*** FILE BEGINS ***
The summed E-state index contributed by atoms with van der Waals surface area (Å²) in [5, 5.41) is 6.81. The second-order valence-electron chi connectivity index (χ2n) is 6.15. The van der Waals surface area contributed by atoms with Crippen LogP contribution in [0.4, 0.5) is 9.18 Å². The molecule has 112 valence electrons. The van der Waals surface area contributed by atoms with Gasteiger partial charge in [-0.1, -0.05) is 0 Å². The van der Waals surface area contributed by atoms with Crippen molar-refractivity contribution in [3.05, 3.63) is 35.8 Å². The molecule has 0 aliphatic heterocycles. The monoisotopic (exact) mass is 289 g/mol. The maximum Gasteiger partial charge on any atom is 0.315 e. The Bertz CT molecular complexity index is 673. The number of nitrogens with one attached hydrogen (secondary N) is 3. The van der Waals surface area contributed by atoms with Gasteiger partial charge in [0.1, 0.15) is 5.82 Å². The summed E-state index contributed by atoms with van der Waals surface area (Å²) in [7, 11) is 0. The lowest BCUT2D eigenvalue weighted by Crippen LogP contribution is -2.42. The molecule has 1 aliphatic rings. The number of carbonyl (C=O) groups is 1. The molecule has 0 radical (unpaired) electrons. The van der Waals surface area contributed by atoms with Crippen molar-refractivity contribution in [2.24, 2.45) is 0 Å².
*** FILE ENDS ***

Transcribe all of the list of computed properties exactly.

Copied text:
The summed E-state index contributed by atoms with van der Waals surface area (Å²) in [5, 5.41) is 6.81. The second-order valence-electron chi connectivity index (χ2n) is 6.15. The van der Waals surface area contributed by atoms with Crippen LogP contribution in [0.4, 0.5) is 9.18 Å². The molecule has 112 valence electrons. The van der Waals surface area contributed by atoms with Gasteiger partial charge in [-0.1, -0.05) is 0 Å². The van der Waals surface area contributed by atoms with Crippen molar-refractivity contribution in [3.05, 3.63) is 35.8 Å². The molecule has 0 aliphatic heterocycles. The monoisotopic (exact) mass is 289 g/mol. The maximum Gasteiger partial charge on any atom is 0.315 e. The Bertz CT molecular complexity index is 673. The number of nitrogens with one attached hydrogen (secondary N) is 3. The van der Waals surface area contributed by atoms with Gasteiger partial charge in [0.1, 0.15) is 5.82 Å². The summed E-state index contributed by atoms with van der Waals surface area (Å²) in [7, 11) is 0. The lowest BCUT2D eigenvalue weighted by Crippen LogP contribution is -2.42. The molecule has 1 aliphatic rings. The number of carbonyl (C=O) groups is 1. The molecule has 0 radical (unpaired) electrons. The van der Waals surface area contributed by atoms with Crippen molar-refractivity contribution in [2.24, 2.45) is 0 Å².